Modern geologists and geophysicists consider the age of Earth to be around 4.54 billion years (4.54×109 years). This age has been determined by radiometric age dating of meteorite material and is consistent with the ages of the oldest-known terrestrial and lunar samples.
Following the scientific revolution and the development of radiometric age dating, measurements of lead in uranium-rich minerals showed that some of these minerals were more than a billion years old. The oldest such minerals analyzed to date – small crystals of zircon from the Jack Hills of Western Australia – are at least 4.404 billion years old.
Comparing the mass and luminosity of our Sun to the multitudes of other stars, it appears that the Solar System cannot be much older than those rocks. Inclusions rich in calcium and aluminum – the oldest known solid constituents within meteorites that are formed within the Solar System – are 4.567 billion years old, suggesting an age for the Solar System and an upper limit for the age of Earth.
It is hypothesized that the accretion of Earth began soon after the formation of the Ca-Al-rich inclusions and the meteorites. Because the exact accretion time of Earth is not yet known, and the predictions from different accretion models range from a few million up to about 100 million years, the exact age of Earth is difficult to determine. It is also difficult to determine the exact age of the oldest rocks on Earth, exposed at the surface, as they are aggregates of minerals of possibly different ages. The Acasta Gneiss of Northern Canada may be the oldest known exposed crustal rock.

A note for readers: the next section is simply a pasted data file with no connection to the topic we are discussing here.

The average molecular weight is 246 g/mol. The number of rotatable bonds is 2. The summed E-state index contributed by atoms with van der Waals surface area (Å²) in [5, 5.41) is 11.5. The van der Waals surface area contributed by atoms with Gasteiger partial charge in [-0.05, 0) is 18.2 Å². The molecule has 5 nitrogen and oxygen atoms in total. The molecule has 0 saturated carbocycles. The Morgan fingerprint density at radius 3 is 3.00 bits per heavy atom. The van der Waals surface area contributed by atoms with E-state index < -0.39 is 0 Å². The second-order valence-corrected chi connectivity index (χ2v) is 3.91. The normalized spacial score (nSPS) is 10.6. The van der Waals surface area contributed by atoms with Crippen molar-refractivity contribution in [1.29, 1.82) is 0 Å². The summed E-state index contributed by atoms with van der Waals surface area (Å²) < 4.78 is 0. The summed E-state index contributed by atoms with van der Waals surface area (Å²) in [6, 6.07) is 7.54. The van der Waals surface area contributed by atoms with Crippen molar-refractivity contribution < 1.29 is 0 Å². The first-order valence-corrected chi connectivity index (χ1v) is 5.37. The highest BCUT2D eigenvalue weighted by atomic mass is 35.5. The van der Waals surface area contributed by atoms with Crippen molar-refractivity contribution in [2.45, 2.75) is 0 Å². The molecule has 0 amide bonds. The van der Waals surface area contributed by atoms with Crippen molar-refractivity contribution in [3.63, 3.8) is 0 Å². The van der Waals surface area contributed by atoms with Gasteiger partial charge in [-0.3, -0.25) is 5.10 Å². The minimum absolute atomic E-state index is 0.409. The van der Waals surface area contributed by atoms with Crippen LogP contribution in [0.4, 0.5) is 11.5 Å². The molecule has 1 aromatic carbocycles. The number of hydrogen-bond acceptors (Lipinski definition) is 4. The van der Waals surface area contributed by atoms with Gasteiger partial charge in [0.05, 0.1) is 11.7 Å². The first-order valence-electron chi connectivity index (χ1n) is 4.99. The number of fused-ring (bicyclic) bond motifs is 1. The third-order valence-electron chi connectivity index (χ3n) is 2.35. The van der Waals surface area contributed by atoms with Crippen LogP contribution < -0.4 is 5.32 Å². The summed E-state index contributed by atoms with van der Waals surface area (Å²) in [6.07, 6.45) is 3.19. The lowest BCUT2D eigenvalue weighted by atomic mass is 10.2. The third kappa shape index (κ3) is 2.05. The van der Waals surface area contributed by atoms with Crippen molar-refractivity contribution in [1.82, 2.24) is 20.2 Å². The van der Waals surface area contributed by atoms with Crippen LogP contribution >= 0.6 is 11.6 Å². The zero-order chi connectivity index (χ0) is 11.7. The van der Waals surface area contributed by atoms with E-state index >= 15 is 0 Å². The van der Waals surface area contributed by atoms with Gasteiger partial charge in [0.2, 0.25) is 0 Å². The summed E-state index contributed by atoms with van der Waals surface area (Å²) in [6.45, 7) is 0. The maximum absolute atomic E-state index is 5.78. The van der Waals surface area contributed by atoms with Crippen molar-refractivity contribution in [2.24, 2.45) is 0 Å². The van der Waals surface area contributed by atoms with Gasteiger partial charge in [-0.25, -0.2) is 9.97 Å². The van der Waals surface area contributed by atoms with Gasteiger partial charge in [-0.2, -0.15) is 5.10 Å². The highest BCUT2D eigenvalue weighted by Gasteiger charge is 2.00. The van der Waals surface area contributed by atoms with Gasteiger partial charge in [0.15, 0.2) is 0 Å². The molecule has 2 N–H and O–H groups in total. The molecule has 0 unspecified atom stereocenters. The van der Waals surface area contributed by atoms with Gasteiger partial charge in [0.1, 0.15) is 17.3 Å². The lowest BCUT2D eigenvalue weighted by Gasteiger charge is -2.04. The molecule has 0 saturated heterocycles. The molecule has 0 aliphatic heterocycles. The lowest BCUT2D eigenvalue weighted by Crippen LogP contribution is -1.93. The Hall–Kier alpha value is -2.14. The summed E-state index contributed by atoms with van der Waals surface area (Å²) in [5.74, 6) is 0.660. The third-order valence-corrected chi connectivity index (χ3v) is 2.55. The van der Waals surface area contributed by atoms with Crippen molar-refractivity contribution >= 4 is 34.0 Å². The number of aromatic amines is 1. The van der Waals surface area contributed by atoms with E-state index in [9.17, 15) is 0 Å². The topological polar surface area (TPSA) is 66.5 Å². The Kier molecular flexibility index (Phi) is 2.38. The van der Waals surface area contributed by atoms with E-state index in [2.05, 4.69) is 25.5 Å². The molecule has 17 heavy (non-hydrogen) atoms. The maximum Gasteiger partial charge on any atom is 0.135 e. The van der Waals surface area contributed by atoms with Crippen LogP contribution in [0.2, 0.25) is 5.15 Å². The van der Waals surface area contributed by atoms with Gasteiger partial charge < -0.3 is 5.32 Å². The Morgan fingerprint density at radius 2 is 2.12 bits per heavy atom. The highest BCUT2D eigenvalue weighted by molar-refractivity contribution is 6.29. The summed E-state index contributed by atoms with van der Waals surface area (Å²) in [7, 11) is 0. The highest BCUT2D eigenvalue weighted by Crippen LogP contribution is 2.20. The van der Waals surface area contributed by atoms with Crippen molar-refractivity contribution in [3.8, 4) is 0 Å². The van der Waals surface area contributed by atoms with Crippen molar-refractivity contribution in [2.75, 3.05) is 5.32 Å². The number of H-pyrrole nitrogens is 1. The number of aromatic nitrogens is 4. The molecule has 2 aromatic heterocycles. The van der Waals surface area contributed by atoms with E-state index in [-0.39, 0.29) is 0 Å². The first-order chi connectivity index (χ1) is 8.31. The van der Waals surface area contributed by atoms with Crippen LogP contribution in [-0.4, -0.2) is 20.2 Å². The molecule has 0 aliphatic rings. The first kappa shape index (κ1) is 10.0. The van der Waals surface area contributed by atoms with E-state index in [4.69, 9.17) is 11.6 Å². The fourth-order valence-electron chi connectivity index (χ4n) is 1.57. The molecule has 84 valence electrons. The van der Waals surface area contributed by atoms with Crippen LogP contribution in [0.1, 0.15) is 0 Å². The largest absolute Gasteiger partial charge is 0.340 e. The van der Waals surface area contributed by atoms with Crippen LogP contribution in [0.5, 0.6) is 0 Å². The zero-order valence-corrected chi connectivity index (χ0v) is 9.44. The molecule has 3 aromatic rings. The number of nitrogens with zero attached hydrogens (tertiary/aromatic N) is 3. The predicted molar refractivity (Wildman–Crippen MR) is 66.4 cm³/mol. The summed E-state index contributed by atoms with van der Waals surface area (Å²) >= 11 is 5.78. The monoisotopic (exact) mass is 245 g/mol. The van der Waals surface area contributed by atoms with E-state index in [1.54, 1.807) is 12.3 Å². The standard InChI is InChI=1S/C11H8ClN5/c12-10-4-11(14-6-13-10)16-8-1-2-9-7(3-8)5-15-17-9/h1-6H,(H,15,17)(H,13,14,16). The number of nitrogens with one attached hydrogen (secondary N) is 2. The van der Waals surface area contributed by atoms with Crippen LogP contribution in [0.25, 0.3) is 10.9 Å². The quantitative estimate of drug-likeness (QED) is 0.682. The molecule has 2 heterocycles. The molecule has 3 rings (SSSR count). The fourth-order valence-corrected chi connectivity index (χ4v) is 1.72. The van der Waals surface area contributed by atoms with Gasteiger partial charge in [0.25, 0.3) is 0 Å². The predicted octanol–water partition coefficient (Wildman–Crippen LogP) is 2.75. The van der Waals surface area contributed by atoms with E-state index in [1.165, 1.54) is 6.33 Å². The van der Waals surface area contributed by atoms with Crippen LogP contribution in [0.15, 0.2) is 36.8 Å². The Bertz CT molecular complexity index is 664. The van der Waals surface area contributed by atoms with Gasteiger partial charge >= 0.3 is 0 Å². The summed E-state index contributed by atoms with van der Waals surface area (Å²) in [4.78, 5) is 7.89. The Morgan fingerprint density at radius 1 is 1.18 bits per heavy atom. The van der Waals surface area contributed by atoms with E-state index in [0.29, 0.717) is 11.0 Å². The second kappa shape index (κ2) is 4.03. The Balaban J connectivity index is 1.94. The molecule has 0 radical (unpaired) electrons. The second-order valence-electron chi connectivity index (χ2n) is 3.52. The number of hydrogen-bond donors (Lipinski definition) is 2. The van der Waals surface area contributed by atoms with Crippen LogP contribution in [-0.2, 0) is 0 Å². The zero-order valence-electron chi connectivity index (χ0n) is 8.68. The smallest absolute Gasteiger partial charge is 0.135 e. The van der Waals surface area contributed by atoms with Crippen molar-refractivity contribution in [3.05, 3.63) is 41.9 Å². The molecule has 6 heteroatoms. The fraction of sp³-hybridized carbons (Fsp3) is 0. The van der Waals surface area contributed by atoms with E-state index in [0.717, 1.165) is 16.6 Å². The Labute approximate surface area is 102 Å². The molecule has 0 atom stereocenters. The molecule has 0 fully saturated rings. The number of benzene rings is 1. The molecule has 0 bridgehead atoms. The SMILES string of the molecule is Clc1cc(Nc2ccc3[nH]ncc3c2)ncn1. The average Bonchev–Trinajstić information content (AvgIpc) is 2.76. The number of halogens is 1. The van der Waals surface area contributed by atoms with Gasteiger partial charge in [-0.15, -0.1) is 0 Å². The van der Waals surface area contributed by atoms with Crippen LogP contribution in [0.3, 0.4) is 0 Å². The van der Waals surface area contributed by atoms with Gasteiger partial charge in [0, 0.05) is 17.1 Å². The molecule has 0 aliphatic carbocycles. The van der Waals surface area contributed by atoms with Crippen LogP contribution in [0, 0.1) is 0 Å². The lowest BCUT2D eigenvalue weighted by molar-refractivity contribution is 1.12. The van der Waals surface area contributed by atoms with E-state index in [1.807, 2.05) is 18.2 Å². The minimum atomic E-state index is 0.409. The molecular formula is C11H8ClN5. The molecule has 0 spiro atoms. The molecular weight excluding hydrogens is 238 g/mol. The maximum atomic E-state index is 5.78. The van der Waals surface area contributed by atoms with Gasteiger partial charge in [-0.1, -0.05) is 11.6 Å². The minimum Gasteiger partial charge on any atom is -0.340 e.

Studies of strata, the layering of rock and earth, gave naturalists an appreciation that Earth may have been through many changes during its existence. These layers often contained fossilized remains of unknown creatures, leading some to interpret a progression of organisms from layer to layer. Xenophanes interpreted fossil-bearing strata in much the same way during the sixth century B.C.E.
Abū Rayhān Bīrūnī (eleventh century C.E.) discovered the existence of shells and fossils in regions that once housed seas and was later transformed into dry land, such as the Indian subcontinent. Based on this evidence, he realized that the Earth is constantly evolving and proposed that the Earth had an age, but that its origin was too distant to measure. The principle of superposition of strata was first proposed by Avicenna (eleventh century). He outlined the principle while discussing the origins of mountains in The Book of Healing in 1027. Shen Kuo (eleventh century) also later recognized the concept of deep time.